Acid Reflux Treatment
If you are among the millions of Americans with acid reflux, treatment may range from lifestyle changes to surgery, depending on the recommendation of your physician.
Your acid reflux treatment program, as recommended by your doctor, may include some of these lifestyle changes:
- An acid reflux diet that eliminates acidic and fatty foods and includes foods and beverages that do not trigger symptoms.
- Eating small meals throughout the day.
- Avoiding going to bed for at least two hours after eating.
- Losing weight, which may shrink your abdomen, thereby easing pressure on the lower esophageal sphincter (LES), a valve between the esophagus and stomach.
- Quitting smoking. Nicotine may cause the LES to relax, causing acid to travel from the stomach to the esophagus.
- Avoiding or limiting alcohol. Like nicotine, alcohol can cause the LES to relax.
- Avoiding restrictive clothing. Tight clothes can put pressure on the LES.
- Avoiding coffee, tea, and sodas (decaffeinated and caffeinated) because of their acidity.
- Elevating the head of your bed so stomach acid follows the path of gravity.
- Evaluating your use of over-the-counter and prescription medications with your doctor. Some medications can contribute to acid reflux.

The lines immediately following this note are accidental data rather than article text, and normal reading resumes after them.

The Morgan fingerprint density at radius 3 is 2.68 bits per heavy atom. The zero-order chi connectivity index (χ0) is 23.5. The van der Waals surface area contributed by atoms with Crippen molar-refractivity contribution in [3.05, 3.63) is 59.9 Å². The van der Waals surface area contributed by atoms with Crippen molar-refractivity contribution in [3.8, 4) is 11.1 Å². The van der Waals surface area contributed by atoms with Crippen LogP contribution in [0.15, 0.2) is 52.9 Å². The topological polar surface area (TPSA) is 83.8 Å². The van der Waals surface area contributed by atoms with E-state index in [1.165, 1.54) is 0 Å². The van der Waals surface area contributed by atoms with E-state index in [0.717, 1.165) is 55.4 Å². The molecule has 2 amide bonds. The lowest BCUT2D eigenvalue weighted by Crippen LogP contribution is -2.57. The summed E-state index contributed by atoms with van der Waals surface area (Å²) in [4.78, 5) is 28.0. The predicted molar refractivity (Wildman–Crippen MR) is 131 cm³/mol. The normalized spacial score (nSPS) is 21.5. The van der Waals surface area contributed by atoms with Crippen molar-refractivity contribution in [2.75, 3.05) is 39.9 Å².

- Exercising. Exercise helps digestion and can help with weight loss.
Medical experts aren't sure if lifestyle changes alone can reduce symptoms, so your doctor may recommend a combination of lifestyle changes and prescription medications, known as proton pump inhibitors (PPIs). PPIs are intended to reduce acid production in the stomach.
As a last resort for acid reflux treatment, your doctor may suggest fundoplication. This surgical procedure is designed to strengthen the LES valve and help stop acid from traveling from the stomach to the esophagus.
Other acid reflux treatment options may include over-the-counter antacids, which are designed to neutralize stomach acid. However, some experts say that antacids may only provide temporary relief or may have no impact on symptoms.
Before attempting to address acid reflux on your own, (this includes taking antacids or pH buffer capsules, changing your diet, etc.), consult with your doctor for a proper diagnosis. If your doctor determines that you have acid reflux, foods that you eat will likely be the first thing your physician will evaluate.